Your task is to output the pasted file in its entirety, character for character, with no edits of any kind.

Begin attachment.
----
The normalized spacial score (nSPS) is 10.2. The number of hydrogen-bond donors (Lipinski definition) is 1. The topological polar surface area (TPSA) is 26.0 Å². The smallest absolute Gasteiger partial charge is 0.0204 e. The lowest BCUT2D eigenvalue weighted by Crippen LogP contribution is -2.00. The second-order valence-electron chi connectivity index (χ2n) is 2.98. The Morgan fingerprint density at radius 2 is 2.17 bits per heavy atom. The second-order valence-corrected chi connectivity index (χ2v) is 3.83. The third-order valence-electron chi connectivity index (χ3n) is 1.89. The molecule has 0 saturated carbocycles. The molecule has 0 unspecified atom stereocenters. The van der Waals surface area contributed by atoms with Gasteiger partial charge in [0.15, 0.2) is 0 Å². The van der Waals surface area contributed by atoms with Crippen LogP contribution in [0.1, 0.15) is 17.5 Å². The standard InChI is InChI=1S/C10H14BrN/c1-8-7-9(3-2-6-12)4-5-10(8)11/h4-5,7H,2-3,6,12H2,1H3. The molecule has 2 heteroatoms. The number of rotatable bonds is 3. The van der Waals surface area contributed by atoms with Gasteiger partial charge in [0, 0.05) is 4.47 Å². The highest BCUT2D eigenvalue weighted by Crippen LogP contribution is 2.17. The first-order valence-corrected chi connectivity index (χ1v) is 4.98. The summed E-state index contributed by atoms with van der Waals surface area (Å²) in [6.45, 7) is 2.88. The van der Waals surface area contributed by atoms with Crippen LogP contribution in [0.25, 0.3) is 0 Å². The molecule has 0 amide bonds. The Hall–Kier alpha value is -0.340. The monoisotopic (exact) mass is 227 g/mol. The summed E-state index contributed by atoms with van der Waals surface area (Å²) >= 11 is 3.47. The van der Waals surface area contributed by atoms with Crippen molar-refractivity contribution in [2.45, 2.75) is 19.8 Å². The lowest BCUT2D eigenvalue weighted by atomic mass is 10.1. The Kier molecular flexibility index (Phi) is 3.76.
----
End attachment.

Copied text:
The normalized spacial score (nSPS) is 10.2. The number of hydrogen-bond donors (Lipinski definition) is 1. The topological polar surface area (TPSA) is 26.0 Å². The smallest absolute Gasteiger partial charge is 0.0204 e. The lowest BCUT2D eigenvalue weighted by Crippen LogP contribution is -2.00. The second-order valence-electron chi connectivity index (χ2n) is 2.98. The Morgan fingerprint density at radius 2 is 2.17 bits per heavy atom. The second-order valence-corrected chi connectivity index (χ2v) is 3.83. The third-order valence-electron chi connectivity index (χ3n) is 1.89. The molecule has 0 saturated carbocycles. The molecule has 0 unspecified atom stereocenters. The van der Waals surface area contributed by atoms with Gasteiger partial charge in [0.15, 0.2) is 0 Å². The van der Waals surface area contributed by atoms with Crippen LogP contribution in [0.1, 0.15) is 17.5 Å². The standard InChI is InChI=1S/C10H14BrN/c1-8-7-9(3-2-6-12)4-5-10(8)11/h4-5,7H,2-3,6,12H2,1H3. The molecule has 2 heteroatoms. The number of rotatable bonds is 3. The van der Waals surface area contributed by atoms with Gasteiger partial charge in [0, 0.05) is 4.47 Å². The highest BCUT2D eigenvalue weighted by Crippen LogP contribution is 2.17. The first-order valence-corrected chi connectivity index (χ1v) is 4.98. The summed E-state index contributed by atoms with van der Waals surface area (Å²) in [6.45, 7) is 2.88. The van der Waals surface area contributed by atoms with Crippen LogP contribution in [0.25, 0.3) is 0 Å². The molecule has 0 amide bonds. The Hall–Kier alpha value is -0.340. The monoisotopic (exact) mass is 227 g/mol. The summed E-state index contributed by atoms with van der Waals surface area (Å²) >= 11 is 3.47. The van der Waals surface area contributed by atoms with Crippen molar-refractivity contribution in [2.45, 2.75) is 19.8 Å². The lowest BCUT2D eigenvalue weighted by atomic mass is 10.1. The Kier molecular flexibility index (Phi) is 3.76.